One of the most frustrating aspects of shared custody in a Texas divorce will undoubtedly be how one parent may wind up subject to the whims of the other when it comes to spending time with their shared children. When the courts issue a custody order, the expectant both parents will comply with the terms outlined in the order and work together in the best interest of the children.

Unfortunately, that is not always what happens. One parent may attempt to alienate the children from the other parent as a means of taking revenge after the divorce. Denied, or shortened visits or parenting time are common strategies for those attempting to undermine the relationship their ex has with the children.

The good news if you are currently having difficulty getting your court-ordered parenting time with your children is that the state of Texas can help you by taking steps to enforce the custody order. In order to request enforcement actions or go to court to request a modification of the custody order, you will need to document the denial of your parenting time.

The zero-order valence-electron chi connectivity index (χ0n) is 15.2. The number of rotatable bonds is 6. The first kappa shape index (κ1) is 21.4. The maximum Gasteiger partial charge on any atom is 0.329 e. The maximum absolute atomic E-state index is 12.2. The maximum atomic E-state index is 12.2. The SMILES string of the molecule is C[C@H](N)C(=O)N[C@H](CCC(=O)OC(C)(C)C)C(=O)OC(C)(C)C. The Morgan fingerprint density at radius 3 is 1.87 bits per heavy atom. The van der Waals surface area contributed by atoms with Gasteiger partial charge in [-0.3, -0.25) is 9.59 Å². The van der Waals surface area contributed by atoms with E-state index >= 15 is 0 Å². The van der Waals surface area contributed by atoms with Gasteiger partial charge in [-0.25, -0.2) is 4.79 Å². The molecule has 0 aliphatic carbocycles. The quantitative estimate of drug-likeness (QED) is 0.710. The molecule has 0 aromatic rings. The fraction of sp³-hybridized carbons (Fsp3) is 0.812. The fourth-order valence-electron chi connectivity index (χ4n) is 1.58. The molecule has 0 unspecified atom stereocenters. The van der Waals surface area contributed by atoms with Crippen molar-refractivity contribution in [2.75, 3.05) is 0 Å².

The proper procedure for demonstrating parental interference with parenting time

The circumstances surrounding claims of denied parenting time often involve one parent’s word against the other’s with no real evidence, making it hard for the courts to take any kind of enforcement action. You can create a trail of evidence by documenting the times your ex denies you access to the children and having witnesses who can corroborate your claims in court.

Just having a text message or voicemail that proves your ex canceled the parenting time won’t suffice. In order to assert a denial of parenting time, you have to arrive at the location for the custody exchange as outlined in the court order. Even if your ex has already said they won’t be there or won’t let the kids go with you, you need to be there, or they can claim you just didn’t show up.

Bringing someone with you who can sit in the vehicle and or quietly listen to the conversation you have can help by creating a witness to the denial of your parenting time. When you arrive and your ex isn’t there or they refuse to let the children leave with you, point out that this is a violation of the custody order and your right to parenting time. Asked if you can reschedule, and if they refuse, make a note of all the details to later provide to the courts.